APA 7, or the Seventh International Conference on Systematic Literature, advises writers to include the article’s DOI (Digital Object Identifier). However, not all articles are associated with DOIs. If you’re unable to obtain a DOI, you can always use the article’s URL. However, most academic journals provide stable URLs rather than ordinary URLs. This method is more commonly used by academic writers than the DOI.
DOI (digital object identifier)
When citing an article in your paper, you need to include the DOI (Digital Object Identifier), a unique alphanumeric string assigned by the registration agency that provides a persistent link to the content. Normally, a DOI is assigned to an article when it is published by a publisher. The DOI begins with 10 and includes a prefix and a suffix that are determined by the publisher. This is necessary because the suffix was designed to be flexible to accommodate publisher identification standards.
In most cases, DOIs are available on the first page of a journal article or on a database landing page. When you have a DOI for an electronic source, it will appear on the first page of the article or near the copyright notice. If the publication does not have a DOI, you can use the URL instead. DOIs can be found in libraries as well, including databases.
List all authors up to and including 20 authors
The APA style specifies that authors are listed in the reference list, and this requirement does not change in a revised article. However, journal articles with hundreds of authors can be cited as the primary author. This is not a feasible solution. Instead, writers should list all authors up to 20 in the reference list. The threshold for using ellipses is 20 authors.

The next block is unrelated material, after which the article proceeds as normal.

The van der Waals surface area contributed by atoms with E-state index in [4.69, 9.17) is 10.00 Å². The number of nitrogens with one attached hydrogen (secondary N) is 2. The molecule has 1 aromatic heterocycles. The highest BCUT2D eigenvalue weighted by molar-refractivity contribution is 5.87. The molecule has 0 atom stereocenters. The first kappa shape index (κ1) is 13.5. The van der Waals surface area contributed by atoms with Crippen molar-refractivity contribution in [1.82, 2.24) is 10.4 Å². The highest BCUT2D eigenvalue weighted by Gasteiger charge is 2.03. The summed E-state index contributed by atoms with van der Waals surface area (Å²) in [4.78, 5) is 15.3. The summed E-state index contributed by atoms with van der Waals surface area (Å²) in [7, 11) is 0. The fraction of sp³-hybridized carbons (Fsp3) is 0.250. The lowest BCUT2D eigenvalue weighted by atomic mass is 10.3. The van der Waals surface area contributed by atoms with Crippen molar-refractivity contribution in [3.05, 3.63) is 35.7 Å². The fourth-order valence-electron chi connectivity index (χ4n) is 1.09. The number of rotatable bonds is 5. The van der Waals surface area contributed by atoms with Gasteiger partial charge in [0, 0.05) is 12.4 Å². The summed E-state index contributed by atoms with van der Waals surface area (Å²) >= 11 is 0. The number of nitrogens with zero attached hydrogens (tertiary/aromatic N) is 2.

When citing a source with more than three authors, the first author’s name should be listed before the last name. In addition, if there are three or more authors, the last name should be listed. The second author’s name should be listed after the first one. APA 7th edition also specifies the first two authors and et al. If there are more than three authors, the second and third authors’ names should be listed after the first two.
Include a database name instead of a URL
When citing an article from an archive or a database, include a database name instead of a URL. For articles published in journals or books, this can be particularly difficult, but it is necessary in many instances. This includes the citation of journal articles, book chapters, and archived research. In many cases, it will make it easier for readers to find the article.
When citing an article in APA 7th edition, include the database name, rather than the URL, as some instructors prefer the shorter version. For instance, you can use short URLs instead of full DOIs, available at the International DOI Foundations’ shortDOI service. To create a shortened URL, use any URL shortener service, but make sure it is fully functional.
While most students know the importance of citing sources correctly, they often forget to label their notes or highlight statements that need citation. One way to avoid plagiarism is to label the pieces of text you copy and paste with quotation marks. APA 7th edition follows this style. Learn more about how to avoid plagiarism when citing an article in apa 7th edition. Here are some examples of improper citation.
To avoid plagiarism, cite sources as closely as possible. When you use someone else’s ideas, it’s imperative to properly acknowledge the sources. APA 7th edition guidelines suggest in-text citations, which include the author’s last name and publication year. If you directly quote a source, make sure to include the page number, too. In-text citations are also important, because they can be easy to miss if you use them without attribution.